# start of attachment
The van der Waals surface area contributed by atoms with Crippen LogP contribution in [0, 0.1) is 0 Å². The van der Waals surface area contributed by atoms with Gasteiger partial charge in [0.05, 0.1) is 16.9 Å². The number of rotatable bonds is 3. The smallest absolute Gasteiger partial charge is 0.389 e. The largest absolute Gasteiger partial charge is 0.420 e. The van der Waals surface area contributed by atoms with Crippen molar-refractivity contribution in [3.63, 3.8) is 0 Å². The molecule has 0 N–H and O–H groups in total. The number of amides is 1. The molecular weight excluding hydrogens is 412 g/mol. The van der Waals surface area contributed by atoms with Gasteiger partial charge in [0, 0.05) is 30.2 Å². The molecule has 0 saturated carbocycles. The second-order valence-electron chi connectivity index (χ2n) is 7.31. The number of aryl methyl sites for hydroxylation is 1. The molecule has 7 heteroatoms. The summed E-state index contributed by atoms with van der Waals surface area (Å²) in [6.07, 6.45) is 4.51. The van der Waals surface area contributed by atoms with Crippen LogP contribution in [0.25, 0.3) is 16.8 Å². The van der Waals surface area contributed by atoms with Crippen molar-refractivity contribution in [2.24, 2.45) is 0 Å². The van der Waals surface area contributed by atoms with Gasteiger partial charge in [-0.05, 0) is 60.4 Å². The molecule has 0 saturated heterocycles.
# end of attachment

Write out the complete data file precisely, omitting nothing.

The van der Waals surface area contributed by atoms with Crippen LogP contribution in [0, 0.1) is 0 Å². The van der Waals surface area contributed by atoms with Gasteiger partial charge in [0.05, 0.1) is 16.9 Å². The number of rotatable bonds is 3. The smallest absolute Gasteiger partial charge is 0.389 e. The largest absolute Gasteiger partial charge is 0.420 e. The van der Waals surface area contributed by atoms with Crippen molar-refractivity contribution in [3.63, 3.8) is 0 Å². The molecule has 0 N–H and O–H groups in total. The number of amides is 1. The molecular weight excluding hydrogens is 412 g/mol. The van der Waals surface area contributed by atoms with Gasteiger partial charge in [0, 0.05) is 30.2 Å². The molecule has 0 saturated carbocycles. The second-order valence-electron chi connectivity index (χ2n) is 7.31. The number of aryl methyl sites for hydroxylation is 1. The molecule has 7 heteroatoms. The summed E-state index contributed by atoms with van der Waals surface area (Å²) in [6.07, 6.45) is 4.51. The van der Waals surface area contributed by atoms with Crippen LogP contribution in [0.25, 0.3) is 16.8 Å². The van der Waals surface area contributed by atoms with Crippen molar-refractivity contribution in [2.24, 2.45) is 0 Å². The van der Waals surface area contributed by atoms with Gasteiger partial charge in [-0.05, 0) is 60.4 Å². The molecule has 0 saturated heterocycles.